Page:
Scolanthus triangulus , Daly, Marymegan & Ljubenkov, John C., 2008

Daly, Marymegan & Ljubenkov, John C., 2008, Edwardsiid sea anemones of California (Cnidaria: Actiniaria: Edwardsiidae), with descriptions of eight new species, Zootaxa 1860, pp. 1-27: 20-22

publication ID


persistent identifier

treatment provided by


scientific name

Scolanthus triangulus

sp. nov.

Scolanthus triangulus  sp. nov.

Figs. 1View FIGURE 1, 11View FIGURE 11; Table 3

Diagnosis. With small, scattered nemathybomes containing nematocysts longer than 60 μm. Length of whole animal in contraction to 11 mm, diameter to 4 mm.

Material examined. Holotype: CASAbout CAS 175210, San Diego, California, Bight 0 3, Sta. 4633, 34.047 °N 119.655 °W, 23 ­Aug­2003, 85 m. Paratypes: CASAbout CAS 175207, collected with holotype (2 specimens); CASAbout CAS 175209, San Diego, California, Bight 0 3 Sta. 4419, 34.12233 °N 119.331 °W, 19 ­Aug­ 2003, 132 m (2 specimens); CASAbout CAS 175204, San Diego, California, Bight 0 3 Sta. 4035, 34.28417 °N 119.507 °W, 18 ­Aug­ 2003, 271 m(3 specimens); CASAbout CAS 175208, San Diego, California, Bight 0 3 Sta. 4086, 33.83531 °N 118.47 °W, 21 ­Jul­ 2003, 85 m (3 specimens).

External anatomy. Tentacles filiform, 16. Column elongate to blunt cone in contraction ( Fig. 11View FIGURE 11 A). Scapus with small, sparsely scattered nemathybomes; in some specimens, nemathybomes of scapus sparser and less prominent distally than proximally. Periderm thin, tightly adherent, fine grained.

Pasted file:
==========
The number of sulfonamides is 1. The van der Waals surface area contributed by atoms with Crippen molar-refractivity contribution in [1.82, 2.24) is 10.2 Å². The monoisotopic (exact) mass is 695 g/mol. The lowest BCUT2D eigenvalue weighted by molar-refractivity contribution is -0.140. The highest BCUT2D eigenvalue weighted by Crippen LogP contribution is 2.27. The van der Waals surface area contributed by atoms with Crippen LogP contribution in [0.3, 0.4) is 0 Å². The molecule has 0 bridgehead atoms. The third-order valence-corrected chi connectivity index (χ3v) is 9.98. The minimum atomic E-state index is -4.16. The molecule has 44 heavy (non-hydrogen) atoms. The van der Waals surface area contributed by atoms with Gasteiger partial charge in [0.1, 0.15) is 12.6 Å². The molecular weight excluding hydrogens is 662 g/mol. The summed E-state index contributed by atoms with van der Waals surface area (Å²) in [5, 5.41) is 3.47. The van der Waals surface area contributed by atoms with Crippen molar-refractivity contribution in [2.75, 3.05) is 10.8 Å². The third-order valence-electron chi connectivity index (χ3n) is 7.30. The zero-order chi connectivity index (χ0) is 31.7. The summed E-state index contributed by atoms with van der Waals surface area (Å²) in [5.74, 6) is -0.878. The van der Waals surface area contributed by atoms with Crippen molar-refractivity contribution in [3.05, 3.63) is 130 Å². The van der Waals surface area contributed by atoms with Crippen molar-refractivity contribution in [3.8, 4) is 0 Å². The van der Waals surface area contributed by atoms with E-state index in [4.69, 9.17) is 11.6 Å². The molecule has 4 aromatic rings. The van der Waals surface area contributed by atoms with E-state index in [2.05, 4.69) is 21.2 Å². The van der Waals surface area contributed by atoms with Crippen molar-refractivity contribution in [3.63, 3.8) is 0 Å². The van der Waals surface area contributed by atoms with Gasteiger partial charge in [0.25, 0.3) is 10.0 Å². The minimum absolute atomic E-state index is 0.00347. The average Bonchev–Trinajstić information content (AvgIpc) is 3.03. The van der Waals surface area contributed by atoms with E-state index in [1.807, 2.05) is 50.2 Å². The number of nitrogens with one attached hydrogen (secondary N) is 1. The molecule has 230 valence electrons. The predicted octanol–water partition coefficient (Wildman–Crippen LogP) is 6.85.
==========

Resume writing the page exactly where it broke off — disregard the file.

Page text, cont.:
Internal anatomy and histology. Parietal and retractor muscles relatively weak ( Figs. 11View FIGURE 11 B, C). Retractor muscle small, with relatively few, widely spaced, unramified branches ( Fig. 11View FIGURE 11 C). Parietal muscle trianguloid; central lamella and lateral branches of approximately equal thickness ( Fig. 11View FIGURE 11 B). Branches of parietal muscle closer to body wall grouped, attached to the mesentery by single, slightly longer lamella. All examined specimens either infertile or male.

Nemathybomes large, single, sunken into mesoglea, protruding into epidermis ( Figs. 11View FIGURE 11 D, F.). Epidermis and mesoglea relatively uniform in thickness throughout body; mesoglea thicker than epidermis or gastrodermis. Aboral end slightly drawn in at center, with slightly smaller nemathybomes than column ( Fig. 11View FIGURE 11 D).

Cnidom. Spirocysts, basitrichs ( Figs. 11View FIGURE 11 E, G–M; see Table 3 for size and distribution).

Etymology. The species epithet is a masculine adjective based on the Latin root “triangul­” referring to the triangular cross­sectional shape of many preserved specimens, and should be translated as “the triangular Scolanthus  .”

Distribution and habitat. Occurs most commonly on steep outer shelf; most specimens collected between 71 and 132 m. As this is the deeper end of the sampling range for various Sanitation Districts’ sampling programs, its bathymetric range may extend deeper.

Similar species. Scolanthus triangulus  superficially resembles E. olguini  , although it has smaller and less prominent nemathybomes. The two differ in the details of internal anatomy and in the size of the cnidae. In general aspect, it resembles S. callimorphus  , having a similar number of tentacles and arrangement of nemathybomes, and nemathybome nematocysts of similar size. However, S. triangulus  has much smaller retractor muscles than S. callimorphus  , and S. callimorphus  has much larger basitrichs in the tentacles (13–69 μm: Schmidt 1979).

Remarks. This species is hard to differentiate from E. olguini  without examination of the nematocysts of the nemathybomes.


California Academy of Sciences